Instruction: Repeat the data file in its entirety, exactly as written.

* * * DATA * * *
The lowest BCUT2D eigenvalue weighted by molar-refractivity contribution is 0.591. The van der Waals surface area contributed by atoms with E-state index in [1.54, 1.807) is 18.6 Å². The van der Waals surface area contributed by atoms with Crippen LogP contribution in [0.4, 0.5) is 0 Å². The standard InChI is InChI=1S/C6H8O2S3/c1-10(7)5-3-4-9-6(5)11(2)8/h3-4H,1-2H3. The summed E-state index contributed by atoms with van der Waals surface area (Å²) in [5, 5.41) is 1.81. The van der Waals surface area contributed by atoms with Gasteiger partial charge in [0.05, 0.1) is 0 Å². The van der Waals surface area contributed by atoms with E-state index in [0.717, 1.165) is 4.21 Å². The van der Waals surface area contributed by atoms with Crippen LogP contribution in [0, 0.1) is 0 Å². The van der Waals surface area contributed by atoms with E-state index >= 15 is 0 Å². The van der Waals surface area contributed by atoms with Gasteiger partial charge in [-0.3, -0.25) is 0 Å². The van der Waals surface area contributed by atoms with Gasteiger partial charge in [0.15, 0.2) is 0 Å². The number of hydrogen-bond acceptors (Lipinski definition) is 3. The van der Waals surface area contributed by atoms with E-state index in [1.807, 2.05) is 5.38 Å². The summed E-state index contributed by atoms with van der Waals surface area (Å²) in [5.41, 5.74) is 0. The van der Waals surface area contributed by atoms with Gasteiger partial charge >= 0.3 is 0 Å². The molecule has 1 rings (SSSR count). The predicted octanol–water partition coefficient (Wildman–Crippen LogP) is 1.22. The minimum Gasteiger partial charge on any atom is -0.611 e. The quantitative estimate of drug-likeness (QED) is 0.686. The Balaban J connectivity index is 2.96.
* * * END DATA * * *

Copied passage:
The lowest BCUT2D eigenvalue weighted by molar-refractivity contribution is 0.591. The van der Waals surface area contributed by atoms with E-state index in [1.54, 1.807) is 18.6 Å². The van der Waals surface area contributed by atoms with Crippen LogP contribution in [0.4, 0.5) is 0 Å². The standard InChI is InChI=1S/C6H8O2S3/c1-10(7)5-3-4-9-6(5)11(2)8/h3-4H,1-2H3. The summed E-state index contributed by atoms with van der Waals surface area (Å²) in [5, 5.41) is 1.81. The van der Waals surface area contributed by atoms with Gasteiger partial charge in [0.05, 0.1) is 0 Å². The van der Waals surface area contributed by atoms with E-state index in [0.717, 1.165) is 4.21 Å². The van der Waals surface area contributed by atoms with Crippen LogP contribution in [0, 0.1) is 0 Å². The van der Waals surface area contributed by atoms with E-state index >= 15 is 0 Å². The van der Waals surface area contributed by atoms with Gasteiger partial charge in [-0.3, -0.25) is 0 Å². The van der Waals surface area contributed by atoms with Gasteiger partial charge in [0.15, 0.2) is 0 Å². The number of hydrogen-bond acceptors (Lipinski definition) is 3. The van der Waals surface area contributed by atoms with E-state index in [1.807, 2.05) is 5.38 Å². The summed E-state index contributed by atoms with van der Waals surface area (Å²) in [5.41, 5.74) is 0. The van der Waals surface area contributed by atoms with Gasteiger partial charge >= 0.3 is 0 Å². The molecule has 1 rings (SSSR count). The predicted octanol–water partition coefficient (Wildman–Crippen LogP) is 1.22. The minimum Gasteiger partial charge on any atom is -0.611 e. The quantitative estimate of drug-likeness (QED) is 0.686. The Balaban J connectivity index is 2.96.